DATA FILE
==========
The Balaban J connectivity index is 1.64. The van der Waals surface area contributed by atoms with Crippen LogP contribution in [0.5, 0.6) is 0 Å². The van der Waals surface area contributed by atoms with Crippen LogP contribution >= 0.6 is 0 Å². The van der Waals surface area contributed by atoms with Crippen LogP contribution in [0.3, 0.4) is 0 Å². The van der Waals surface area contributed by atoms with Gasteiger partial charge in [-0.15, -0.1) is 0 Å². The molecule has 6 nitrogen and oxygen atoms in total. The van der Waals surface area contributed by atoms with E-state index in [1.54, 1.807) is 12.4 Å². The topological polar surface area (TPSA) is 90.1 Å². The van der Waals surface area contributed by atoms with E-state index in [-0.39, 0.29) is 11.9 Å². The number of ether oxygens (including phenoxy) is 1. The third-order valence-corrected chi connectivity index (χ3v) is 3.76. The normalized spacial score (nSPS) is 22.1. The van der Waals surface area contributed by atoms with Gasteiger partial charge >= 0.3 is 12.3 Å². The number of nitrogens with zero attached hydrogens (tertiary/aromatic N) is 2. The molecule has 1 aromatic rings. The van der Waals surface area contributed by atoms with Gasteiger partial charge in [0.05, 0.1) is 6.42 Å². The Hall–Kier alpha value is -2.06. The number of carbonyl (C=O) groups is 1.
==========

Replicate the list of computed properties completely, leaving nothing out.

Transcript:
The Balaban J connectivity index is 1.64. The van der Waals surface area contributed by atoms with Crippen LogP contribution in [0.5, 0.6) is 0 Å². The van der Waals surface area contributed by atoms with Crippen LogP contribution >= 0.6 is 0 Å². The van der Waals surface area contributed by atoms with Crippen LogP contribution in [0.3, 0.4) is 0 Å². The van der Waals surface area contributed by atoms with Gasteiger partial charge in [-0.15, -0.1) is 0 Å². The molecule has 6 nitrogen and oxygen atoms in total. The van der Waals surface area contributed by atoms with E-state index in [1.54, 1.807) is 12.4 Å². The topological polar surface area (TPSA) is 90.1 Å². The van der Waals surface area contributed by atoms with E-state index in [-0.39, 0.29) is 11.9 Å². The number of ether oxygens (including phenoxy) is 1. The third-order valence-corrected chi connectivity index (χ3v) is 3.76. The normalized spacial score (nSPS) is 22.1. The van der Waals surface area contributed by atoms with Gasteiger partial charge >= 0.3 is 12.3 Å². The number of nitrogens with zero attached hydrogens (tertiary/aromatic N) is 2. The molecule has 1 aromatic rings. The van der Waals surface area contributed by atoms with Gasteiger partial charge in [0.05, 0.1) is 6.42 Å². The Hall–Kier alpha value is -2.06. The number of carbonyl (C=O) groups is 1.